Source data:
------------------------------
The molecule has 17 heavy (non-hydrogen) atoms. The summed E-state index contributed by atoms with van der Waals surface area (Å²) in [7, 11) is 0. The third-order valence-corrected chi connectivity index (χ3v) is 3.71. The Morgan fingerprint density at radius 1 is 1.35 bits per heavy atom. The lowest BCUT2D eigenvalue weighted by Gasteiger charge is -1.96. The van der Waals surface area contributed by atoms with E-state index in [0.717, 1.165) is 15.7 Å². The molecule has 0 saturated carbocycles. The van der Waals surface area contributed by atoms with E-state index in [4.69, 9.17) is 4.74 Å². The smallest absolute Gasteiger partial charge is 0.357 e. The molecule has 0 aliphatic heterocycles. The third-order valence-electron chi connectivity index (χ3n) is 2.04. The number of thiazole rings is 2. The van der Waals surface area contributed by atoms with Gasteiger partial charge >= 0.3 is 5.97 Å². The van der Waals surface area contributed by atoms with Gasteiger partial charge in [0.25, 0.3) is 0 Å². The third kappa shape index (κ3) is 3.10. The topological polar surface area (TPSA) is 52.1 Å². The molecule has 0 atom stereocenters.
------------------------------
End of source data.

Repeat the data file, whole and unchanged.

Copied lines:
The molecule has 17 heavy (non-hydrogen) atoms. The summed E-state index contributed by atoms with van der Waals surface area (Å²) in [7, 11) is 0. The third-order valence-corrected chi connectivity index (χ3v) is 3.71. The Morgan fingerprint density at radius 1 is 1.35 bits per heavy atom. The lowest BCUT2D eigenvalue weighted by Gasteiger charge is -1.96. The van der Waals surface area contributed by atoms with E-state index in [0.717, 1.165) is 15.7 Å². The molecule has 0 saturated carbocycles. The van der Waals surface area contributed by atoms with E-state index in [4.69, 9.17) is 4.74 Å². The smallest absolute Gasteiger partial charge is 0.357 e. The molecule has 0 aliphatic heterocycles. The third-order valence-electron chi connectivity index (χ3n) is 2.04. The number of thiazole rings is 2. The van der Waals surface area contributed by atoms with Gasteiger partial charge >= 0.3 is 5.97 Å². The van der Waals surface area contributed by atoms with Gasteiger partial charge in [0.25, 0.3) is 0 Å². The third kappa shape index (κ3) is 3.10. The topological polar surface area (TPSA) is 52.1 Å². The molecule has 0 atom stereocenters.